His reaction stood in stark contrast to that of Progress Party leader Siv Jensen, who immediately called for tighter restrictions on immigration when Statistics Norway published its projections on Tuesday.
“No, I’m not concerned,” Stang told news agency NTB.
“But the high number shows that we’ll have a major task integrating immigrants. It’s up to parliament and the government to decide how many people will move to the country. Our job is to integrate them.”
The mayor pointed out that 2040 remains a distant point in time: by then, many immigrants will have lived in Norway for almost 100 years.
“It’s an interesting question as to how long one should be considered an immigrant. For me, the most important thing is to be able to provide all immigrants with the best possible schools so they can receive a good education and get a job. It’s then of lesser importance what skin colour, religion or sexual orientation one has,” said Stand.
In 2040, 70 percent of the Norwegian capital’s first and second generation immigrants will have their roots in countries outside the 30-member European Economic Area, Statistics Norway said.
The study, the first ever projection of immigration trends to be published in Norway, shows that the largest cities will also see the biggest upsurge in immigrant numbers.
Immigrants are defined in the statistics as either people who have either moved to Norway from another country, or the Norway-born children of two first-generation immigrants.
According to Statistics Norway’s most likely scenario, Oslo’s immigrant population will rise from today’s 28 percent to 47 percent in 2040.
In the country as a whole, the immigrant population is expected to jump from 12 to 24 percent, or from 600,000 people today to 1.5 million in 2040.
Centre Party Secretary of State Dag-Henrik Sandbakken, at the Ministry of Local Government and Regional Development, noted that rising immigration is part of a global trend that will continue to present Norway with a mixture of possibilities and challenges.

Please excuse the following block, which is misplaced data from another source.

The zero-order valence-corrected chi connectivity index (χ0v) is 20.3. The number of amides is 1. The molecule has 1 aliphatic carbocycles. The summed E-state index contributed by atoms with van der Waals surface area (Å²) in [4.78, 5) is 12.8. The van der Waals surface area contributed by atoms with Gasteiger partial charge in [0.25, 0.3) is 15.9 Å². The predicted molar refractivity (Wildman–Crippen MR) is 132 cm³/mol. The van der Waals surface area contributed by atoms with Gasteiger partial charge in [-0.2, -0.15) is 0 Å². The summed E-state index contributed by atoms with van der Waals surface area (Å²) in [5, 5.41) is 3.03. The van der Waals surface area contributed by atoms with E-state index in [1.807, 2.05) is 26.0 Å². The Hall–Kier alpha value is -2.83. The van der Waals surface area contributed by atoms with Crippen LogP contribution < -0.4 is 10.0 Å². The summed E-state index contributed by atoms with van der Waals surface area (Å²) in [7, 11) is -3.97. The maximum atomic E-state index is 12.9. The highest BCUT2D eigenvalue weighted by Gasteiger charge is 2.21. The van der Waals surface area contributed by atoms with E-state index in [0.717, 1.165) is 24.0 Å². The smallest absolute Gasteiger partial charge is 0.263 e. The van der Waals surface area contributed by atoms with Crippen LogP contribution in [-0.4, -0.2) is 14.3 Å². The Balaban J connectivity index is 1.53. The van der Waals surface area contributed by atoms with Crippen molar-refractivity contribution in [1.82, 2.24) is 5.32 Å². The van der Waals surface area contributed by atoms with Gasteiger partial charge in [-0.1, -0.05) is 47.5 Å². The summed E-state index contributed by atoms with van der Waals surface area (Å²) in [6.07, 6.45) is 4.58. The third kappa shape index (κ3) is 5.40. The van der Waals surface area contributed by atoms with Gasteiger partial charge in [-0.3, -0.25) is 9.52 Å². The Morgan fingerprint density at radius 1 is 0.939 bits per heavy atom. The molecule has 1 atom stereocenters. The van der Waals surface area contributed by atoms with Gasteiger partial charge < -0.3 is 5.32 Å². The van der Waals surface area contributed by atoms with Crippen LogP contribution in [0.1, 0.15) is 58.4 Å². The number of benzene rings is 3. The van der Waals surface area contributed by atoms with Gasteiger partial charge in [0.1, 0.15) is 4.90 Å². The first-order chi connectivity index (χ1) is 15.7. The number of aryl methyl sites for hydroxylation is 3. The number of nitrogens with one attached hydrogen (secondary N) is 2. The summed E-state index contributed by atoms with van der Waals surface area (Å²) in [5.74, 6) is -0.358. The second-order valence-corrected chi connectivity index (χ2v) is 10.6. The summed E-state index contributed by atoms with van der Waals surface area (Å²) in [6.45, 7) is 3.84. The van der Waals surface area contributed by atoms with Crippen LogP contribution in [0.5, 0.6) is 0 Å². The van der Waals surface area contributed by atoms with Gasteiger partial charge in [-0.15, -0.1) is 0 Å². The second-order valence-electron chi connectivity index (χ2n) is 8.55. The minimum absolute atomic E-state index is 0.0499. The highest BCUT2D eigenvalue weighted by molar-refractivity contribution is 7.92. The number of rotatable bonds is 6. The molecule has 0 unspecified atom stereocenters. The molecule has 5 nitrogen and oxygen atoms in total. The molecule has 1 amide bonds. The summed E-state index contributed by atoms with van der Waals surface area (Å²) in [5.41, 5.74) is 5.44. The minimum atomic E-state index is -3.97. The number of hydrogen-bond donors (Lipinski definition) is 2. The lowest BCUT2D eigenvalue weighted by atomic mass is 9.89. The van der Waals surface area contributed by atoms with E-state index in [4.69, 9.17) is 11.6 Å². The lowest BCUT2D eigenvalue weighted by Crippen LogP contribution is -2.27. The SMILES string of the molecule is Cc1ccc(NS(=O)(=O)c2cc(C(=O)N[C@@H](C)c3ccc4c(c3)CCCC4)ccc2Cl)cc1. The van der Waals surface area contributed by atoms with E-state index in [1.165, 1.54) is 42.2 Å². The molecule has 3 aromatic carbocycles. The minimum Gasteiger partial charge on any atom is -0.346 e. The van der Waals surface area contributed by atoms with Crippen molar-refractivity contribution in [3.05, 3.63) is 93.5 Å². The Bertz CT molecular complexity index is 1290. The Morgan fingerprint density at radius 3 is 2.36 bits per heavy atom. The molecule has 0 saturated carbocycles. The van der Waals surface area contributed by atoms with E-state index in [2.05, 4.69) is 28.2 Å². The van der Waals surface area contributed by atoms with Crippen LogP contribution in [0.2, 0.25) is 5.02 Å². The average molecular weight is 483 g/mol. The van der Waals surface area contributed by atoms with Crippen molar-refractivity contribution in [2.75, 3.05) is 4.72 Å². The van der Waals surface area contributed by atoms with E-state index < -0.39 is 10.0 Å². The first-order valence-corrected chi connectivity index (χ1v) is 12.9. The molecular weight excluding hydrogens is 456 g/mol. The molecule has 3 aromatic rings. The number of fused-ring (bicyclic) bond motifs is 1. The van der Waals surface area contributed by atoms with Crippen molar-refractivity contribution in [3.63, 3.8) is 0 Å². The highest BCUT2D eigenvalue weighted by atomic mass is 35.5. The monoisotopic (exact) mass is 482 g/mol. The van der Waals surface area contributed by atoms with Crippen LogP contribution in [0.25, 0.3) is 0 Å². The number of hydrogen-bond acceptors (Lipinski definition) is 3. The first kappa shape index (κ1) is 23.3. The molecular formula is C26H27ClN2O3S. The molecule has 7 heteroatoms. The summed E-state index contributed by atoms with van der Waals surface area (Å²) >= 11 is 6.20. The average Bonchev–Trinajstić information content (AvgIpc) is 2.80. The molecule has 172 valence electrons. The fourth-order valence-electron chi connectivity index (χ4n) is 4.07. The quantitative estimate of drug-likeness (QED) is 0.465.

“Norway has benefited from the high level of workforce immigration to the country in recent years. Statistics Norway’s prognosis makes for exciting reading, even if it also entails many uncertainties,” Sandbakken told NTB.
Local governments all over the country have become more accustomed to immigration and are well prepared to meet new integration challenges head on, said Sandbakken.
But for Siv Jensen, the trend is deeply worrying.
“For far too long Norway has been an attractive country for asylum seekers and immigrants. The Progress Party believes it’s high time for more restrictive policies,” she said on Tuesday.
“The more immigrants there are the more difficult it will be to make integration work,” according to the 42-year-old head of the populist opposition party, which has long called for stricter immigration rules.
Jensen said the Progress Party wanted Norway to hand out fewer residence permits to immigrants. She also called for the country to tighten immigration policy loopholes.
For instance, she suggested that an immigrant marrying somebody from the same country of origin in Norway should not automatically be granted residency.
“We must admit that there are major differences in the types of integration challenges posed by different immigrants.
"Norway still has a major need for workers, and labour-market immigration from Eastern Europe presents completely different integration challenges than immigration from Eastern Africa,” said Jensen.